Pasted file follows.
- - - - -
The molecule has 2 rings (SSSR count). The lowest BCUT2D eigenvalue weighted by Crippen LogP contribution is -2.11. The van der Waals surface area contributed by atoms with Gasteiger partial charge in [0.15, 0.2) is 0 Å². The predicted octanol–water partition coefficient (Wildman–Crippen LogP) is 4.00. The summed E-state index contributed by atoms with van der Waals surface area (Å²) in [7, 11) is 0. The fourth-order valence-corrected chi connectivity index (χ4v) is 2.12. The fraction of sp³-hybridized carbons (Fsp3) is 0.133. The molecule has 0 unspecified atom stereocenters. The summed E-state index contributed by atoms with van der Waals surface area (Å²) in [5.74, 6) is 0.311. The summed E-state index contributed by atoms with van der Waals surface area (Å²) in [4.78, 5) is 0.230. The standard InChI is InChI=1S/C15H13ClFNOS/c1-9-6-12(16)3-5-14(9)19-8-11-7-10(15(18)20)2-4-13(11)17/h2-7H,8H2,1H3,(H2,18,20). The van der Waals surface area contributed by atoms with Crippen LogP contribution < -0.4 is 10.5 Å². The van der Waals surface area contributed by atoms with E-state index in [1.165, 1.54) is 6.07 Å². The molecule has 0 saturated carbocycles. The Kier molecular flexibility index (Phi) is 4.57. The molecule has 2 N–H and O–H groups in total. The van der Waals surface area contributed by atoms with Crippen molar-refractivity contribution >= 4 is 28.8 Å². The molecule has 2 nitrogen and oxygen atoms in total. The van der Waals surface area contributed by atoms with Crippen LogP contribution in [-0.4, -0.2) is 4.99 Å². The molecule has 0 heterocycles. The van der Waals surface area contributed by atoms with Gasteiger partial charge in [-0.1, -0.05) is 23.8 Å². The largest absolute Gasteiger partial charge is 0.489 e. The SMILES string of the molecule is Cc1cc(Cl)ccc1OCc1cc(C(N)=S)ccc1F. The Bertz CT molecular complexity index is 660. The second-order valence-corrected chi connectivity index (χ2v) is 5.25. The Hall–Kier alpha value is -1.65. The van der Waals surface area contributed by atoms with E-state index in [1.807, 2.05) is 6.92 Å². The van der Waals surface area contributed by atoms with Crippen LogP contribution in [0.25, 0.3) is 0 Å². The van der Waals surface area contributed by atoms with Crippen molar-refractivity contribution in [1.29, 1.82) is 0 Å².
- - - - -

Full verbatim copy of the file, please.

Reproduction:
The molecule has 2 rings (SSSR count). The lowest BCUT2D eigenvalue weighted by Crippen LogP contribution is -2.11. The van der Waals surface area contributed by atoms with Gasteiger partial charge in [0.15, 0.2) is 0 Å². The predicted octanol–water partition coefficient (Wildman–Crippen LogP) is 4.00. The summed E-state index contributed by atoms with van der Waals surface area (Å²) in [7, 11) is 0. The fourth-order valence-corrected chi connectivity index (χ4v) is 2.12. The fraction of sp³-hybridized carbons (Fsp3) is 0.133. The molecule has 0 unspecified atom stereocenters. The summed E-state index contributed by atoms with van der Waals surface area (Å²) in [5.74, 6) is 0.311. The summed E-state index contributed by atoms with van der Waals surface area (Å²) in [4.78, 5) is 0.230. The standard InChI is InChI=1S/C15H13ClFNOS/c1-9-6-12(16)3-5-14(9)19-8-11-7-10(15(18)20)2-4-13(11)17/h2-7H,8H2,1H3,(H2,18,20). The van der Waals surface area contributed by atoms with Crippen LogP contribution < -0.4 is 10.5 Å². The van der Waals surface area contributed by atoms with E-state index in [1.165, 1.54) is 6.07 Å². The molecule has 0 saturated carbocycles. The Kier molecular flexibility index (Phi) is 4.57. The molecule has 2 N–H and O–H groups in total. The van der Waals surface area contributed by atoms with Crippen molar-refractivity contribution >= 4 is 28.8 Å². The molecule has 2 nitrogen and oxygen atoms in total. The van der Waals surface area contributed by atoms with Crippen LogP contribution in [-0.4, -0.2) is 4.99 Å². The molecule has 0 heterocycles. The van der Waals surface area contributed by atoms with Gasteiger partial charge in [-0.1, -0.05) is 23.8 Å². The largest absolute Gasteiger partial charge is 0.489 e. The SMILES string of the molecule is Cc1cc(Cl)ccc1OCc1cc(C(N)=S)ccc1F. The Bertz CT molecular complexity index is 660. The second-order valence-corrected chi connectivity index (χ2v) is 5.25. The Hall–Kier alpha value is -1.65. The van der Waals surface area contributed by atoms with E-state index in [1.807, 2.05) is 6.92 Å². The van der Waals surface area contributed by atoms with Crippen LogP contribution in [0.25, 0.3) is 0 Å². The van der Waals surface area contributed by atoms with Crippen molar-refractivity contribution in [1.29, 1.82) is 0 Å².